Obviously she was loved; the line of her memorial service stretched out the door, and colorful flower arrangements covered the floor and tables. I nervously entered the funeral home and took my place in the queue as I wondered whether I should be there. I had agonized over the decision: was it appropriate for me to go to my patient's memorial service? After all, I was “just” a resident. Was the family angry at us, the health care professionals, for not being able to help their daughter? In medical school, I had not been taught the proper etiquette for such heart-wrenching situations. I glanced at the touching photos, portraits, and videos depicting the young girl, but quickly turned away as my eyes filled with tears. For composure, I focused on each person around me and tried to identify his or her role in her life. I felt uneasy, a stranger who knew her only during the last month of her short 9 years.
I had performed rounds on her every day in the intensive care unit with a subspecialty consultative team, carefully reviewed her laboratory results, examined her, and talked with her family. Often I had returned to her room before I left the hospital in the evening to check on her and chatted with her mother and father. Each time, I had methodically donned my gown, gloves, and mask, but the second her mother's eyes found mine, I saw her disappointment. She knew my using isolation gear meant we had still failed to reach a diagnosis. Every day, I had reinforced the need for isolation, and even though my words expressed hope, my mask hid the sadness I felt for their little girl and for them.
Her father was intimidating. He had asked for the pharmacological mechanism of every medicine she was prescribed. He was armed with a notepad of questions and a second notepad chronicling each day's events. Each morning he ran through the list of differential diagnoses and quizzed me on laboratory results that were pending. He was an experienced parent of a patient; nothing escaped him.
The girl's baffling illness had been punctuated by numerous hospitalizations at several different tertiary hospitals. Those exhaustive and repeated workups had never revealed a diagnosis for her compromised immunosystem. Her clinical course was rocky until she took a sudden turn for the worse. She developed secondary invasive fungal and bacterial infections. During a discussion of a risky and potentially fatal therapy the night before she died, her father held back tears as he realized her fate. The drained and defeated face of her father that evening haunts my memories.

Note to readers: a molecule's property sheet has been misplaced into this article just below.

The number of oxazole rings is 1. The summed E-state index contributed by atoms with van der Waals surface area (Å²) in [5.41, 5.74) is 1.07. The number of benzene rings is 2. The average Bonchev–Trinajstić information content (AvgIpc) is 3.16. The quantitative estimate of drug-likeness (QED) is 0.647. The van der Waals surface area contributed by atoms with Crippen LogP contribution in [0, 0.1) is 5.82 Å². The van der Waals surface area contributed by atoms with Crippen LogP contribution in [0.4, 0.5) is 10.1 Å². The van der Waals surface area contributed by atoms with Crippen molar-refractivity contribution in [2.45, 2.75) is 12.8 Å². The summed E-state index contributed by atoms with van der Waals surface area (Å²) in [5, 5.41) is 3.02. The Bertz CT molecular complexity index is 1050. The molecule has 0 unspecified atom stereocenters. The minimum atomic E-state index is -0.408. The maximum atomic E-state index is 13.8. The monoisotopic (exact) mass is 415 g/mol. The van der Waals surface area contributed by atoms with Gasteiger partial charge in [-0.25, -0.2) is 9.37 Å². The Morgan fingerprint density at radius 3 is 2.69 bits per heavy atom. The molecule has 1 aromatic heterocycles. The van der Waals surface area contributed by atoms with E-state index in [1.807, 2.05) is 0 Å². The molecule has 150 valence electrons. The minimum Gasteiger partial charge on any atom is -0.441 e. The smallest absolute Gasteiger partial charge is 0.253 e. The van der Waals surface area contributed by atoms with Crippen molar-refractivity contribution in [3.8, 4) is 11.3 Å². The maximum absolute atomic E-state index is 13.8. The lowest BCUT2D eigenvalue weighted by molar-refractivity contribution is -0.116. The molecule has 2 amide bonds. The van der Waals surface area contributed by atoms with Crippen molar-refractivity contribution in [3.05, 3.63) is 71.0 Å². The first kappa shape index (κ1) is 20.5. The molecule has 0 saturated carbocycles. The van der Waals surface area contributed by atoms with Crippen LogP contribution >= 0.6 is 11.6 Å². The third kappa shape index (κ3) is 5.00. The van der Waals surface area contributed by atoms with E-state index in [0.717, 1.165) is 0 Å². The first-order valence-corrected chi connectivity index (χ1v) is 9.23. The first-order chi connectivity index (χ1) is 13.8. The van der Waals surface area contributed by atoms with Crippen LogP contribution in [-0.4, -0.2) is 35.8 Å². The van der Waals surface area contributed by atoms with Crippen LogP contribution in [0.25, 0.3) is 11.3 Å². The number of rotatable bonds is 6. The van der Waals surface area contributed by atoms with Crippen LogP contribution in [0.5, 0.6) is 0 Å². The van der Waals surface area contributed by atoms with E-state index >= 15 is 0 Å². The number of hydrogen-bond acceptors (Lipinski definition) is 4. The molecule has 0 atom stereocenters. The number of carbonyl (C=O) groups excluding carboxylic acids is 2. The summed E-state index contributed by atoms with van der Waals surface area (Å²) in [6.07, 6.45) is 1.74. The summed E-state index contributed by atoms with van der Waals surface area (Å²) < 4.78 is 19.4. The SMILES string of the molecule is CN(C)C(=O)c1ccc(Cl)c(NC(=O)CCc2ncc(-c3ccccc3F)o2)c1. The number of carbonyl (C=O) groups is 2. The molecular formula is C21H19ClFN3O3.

Now I will face him for the last time.
When I had sought their advice, my attending physicians had encouraged me to go to the memorial service. They had shared several stories of patients' funerals and expressed the importance of their attendance to the family and themselves. But while standing in line with other mourners, I still wondered whether my brief involvement in her health care justified my presence at her memorial service. Was it an intrusive effort that served my own needs rather than her family's need for comforting? As I slowly approached her parents, my mind raced. What could I say? What was there to say?
Time ran out quickly. I found myself hugging her father and handing him a card. I held my hand across my face as an imaginary mask and said, “Do you recognize me now?” It was a lame attempt at humor as my eyes started tearing. He genuinely laughed and I turned my attention to her mother. She reached out to hug me. My mind went blank and between my trembling sobs I blurted out the first words that came to my mind: “I am so sorry . . . we couldn't save her.” Her mother cried with me, nodded, and whispered back “I know, you did all you could. Thank you so much for coming.” At that moment, all doubt disappeared. I knew I had made the right choice.
Residency teaches taking histories, performing physical examination, learning diagnostic skills, thinking critically, and practicing evidence-based medicine. But who teaches you to be a compassionate physician? Neither medical school nor residency teaches you when it is appropriate to hug family members, cry with them, or attend a memorial service or funeral. These occasions are awkward, and many residents and physicians choose not to get too involved. They leave their mask on to prevent emotional connection with the patient and family. Many of us fear uncontrolled or outward displays of grief with patients and families, assuming that it adds to their burden and lessens our effectiveness. In this instance, I discovered that my genuine expression of grief and regret to this family was the only healing I could offer. My journey through the memorial service line taught me that communicating compassion and sharing in grief can be effective medicine—not only for the family, but especially for me, the physician.
Dr Elizabeth Hiroko Ristagno is a second-year pediatrics resident at the University of Louisville School of Medicine Department of Pediatrics in Louisville, Ky. She intends to pursue a fellowship in pediatric infectious diseases.
© 2013 Academic Pediatric Association. Published by Elsevier Inc. All rights reserved.